Church Tax and Employment Issues – Part 3 of 4: Classification of Workers

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It always seems easier to say and pay someone as a “contractor” when they only work a few hours a week, or they only work during a certain season – but is it correct to do so?

Why do churches do this? Pay someone as a contractor rather than as a W-2 employee?

  • They do not want to go through the paperwork that a W-2 employee requires:
    • Application
    • W-4
    • I-9
    • State Hiring Form
  • They do not want to do the paperwork required to track and pay employer-portions of Social Security or Medicare taxes.
  • The person only works a couple of hours a week or a month


BUT THERE ARE FAR REACHING CONSEQUENCES TO MISCLASSIFYING a worker There are implications as to the church’s responsibility under the Federal Insurance Contributions Act (FICA), income tax withholding responsibility, and the Fair Labor Standards Act (FLSA) as well as benefits plans. Non-profits with more than four employees also have a responsibility to pay State Unemployment Taxes (SUTA) in Texas.

I have, personally, seen a nonprofit suffer substantial penalty and interest payments along with the back taxes required by the government. It is not a pretty picture.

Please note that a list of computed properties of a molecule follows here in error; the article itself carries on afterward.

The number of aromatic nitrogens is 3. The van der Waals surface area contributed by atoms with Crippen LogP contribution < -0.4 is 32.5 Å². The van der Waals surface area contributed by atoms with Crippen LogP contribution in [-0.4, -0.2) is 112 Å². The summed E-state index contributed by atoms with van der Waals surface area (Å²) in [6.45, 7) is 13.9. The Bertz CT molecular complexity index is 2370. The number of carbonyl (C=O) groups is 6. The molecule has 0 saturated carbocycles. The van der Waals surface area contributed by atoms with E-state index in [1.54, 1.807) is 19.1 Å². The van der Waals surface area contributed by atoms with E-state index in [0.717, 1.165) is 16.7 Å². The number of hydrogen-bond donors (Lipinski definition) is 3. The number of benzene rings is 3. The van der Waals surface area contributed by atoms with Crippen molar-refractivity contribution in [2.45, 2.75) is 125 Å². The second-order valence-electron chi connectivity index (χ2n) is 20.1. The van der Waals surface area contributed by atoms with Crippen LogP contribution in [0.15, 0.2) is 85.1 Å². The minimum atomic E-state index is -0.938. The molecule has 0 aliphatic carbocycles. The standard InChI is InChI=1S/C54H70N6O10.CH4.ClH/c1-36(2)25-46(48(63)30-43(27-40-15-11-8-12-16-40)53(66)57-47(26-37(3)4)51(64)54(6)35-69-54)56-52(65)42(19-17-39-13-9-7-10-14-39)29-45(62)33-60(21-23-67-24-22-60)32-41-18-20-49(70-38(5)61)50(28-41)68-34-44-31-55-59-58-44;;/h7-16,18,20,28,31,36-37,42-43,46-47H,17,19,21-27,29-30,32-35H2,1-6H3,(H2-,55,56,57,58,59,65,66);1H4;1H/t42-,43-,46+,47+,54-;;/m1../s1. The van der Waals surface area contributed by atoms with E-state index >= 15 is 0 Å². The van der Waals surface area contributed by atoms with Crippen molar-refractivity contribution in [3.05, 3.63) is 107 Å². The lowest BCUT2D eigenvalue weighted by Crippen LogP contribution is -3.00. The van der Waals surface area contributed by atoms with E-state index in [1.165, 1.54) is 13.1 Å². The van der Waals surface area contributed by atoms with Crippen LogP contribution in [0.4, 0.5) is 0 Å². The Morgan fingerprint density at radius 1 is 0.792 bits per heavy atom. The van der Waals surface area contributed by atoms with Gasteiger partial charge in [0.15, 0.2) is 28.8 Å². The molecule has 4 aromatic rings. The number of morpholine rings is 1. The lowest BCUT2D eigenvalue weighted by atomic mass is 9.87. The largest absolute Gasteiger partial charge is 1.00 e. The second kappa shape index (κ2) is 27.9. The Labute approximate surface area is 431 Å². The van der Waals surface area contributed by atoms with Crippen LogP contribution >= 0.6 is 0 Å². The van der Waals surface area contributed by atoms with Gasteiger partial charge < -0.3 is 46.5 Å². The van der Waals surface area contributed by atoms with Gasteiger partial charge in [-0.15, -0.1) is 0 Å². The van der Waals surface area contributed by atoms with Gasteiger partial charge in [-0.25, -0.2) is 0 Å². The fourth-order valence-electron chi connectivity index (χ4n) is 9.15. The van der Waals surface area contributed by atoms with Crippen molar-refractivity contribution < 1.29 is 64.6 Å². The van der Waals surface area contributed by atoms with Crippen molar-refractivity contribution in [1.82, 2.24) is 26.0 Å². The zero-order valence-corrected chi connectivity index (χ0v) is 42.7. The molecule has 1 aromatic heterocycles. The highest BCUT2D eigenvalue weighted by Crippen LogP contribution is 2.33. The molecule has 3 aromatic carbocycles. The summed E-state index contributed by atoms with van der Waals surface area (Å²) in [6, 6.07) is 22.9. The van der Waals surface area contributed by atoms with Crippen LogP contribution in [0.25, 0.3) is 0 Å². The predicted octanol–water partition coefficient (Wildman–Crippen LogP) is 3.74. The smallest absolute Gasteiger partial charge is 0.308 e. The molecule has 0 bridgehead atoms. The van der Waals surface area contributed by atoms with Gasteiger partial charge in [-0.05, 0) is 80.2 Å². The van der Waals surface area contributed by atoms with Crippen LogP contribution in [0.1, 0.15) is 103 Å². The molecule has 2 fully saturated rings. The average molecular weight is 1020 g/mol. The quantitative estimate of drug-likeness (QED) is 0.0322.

Bottom line – if you are paying someone an hourly wage, it is almost impossible to justify that they are an independent contractor. This means that custodians, nursery workers and musicians should probably be treated as employees.

Independent contractors normally set their own hours. They determine when and how they work. They are paid “by the job” and they offer their services to the public. They absolutely provide their own tools or supplies.


The key issue is the amount of control and direction the church or nonprofit has over the worker. If you are unsure, err on the side of treating the worker as a W-2 employee.

If you need more information or would like to discuss, contact us today and we’ll talk!

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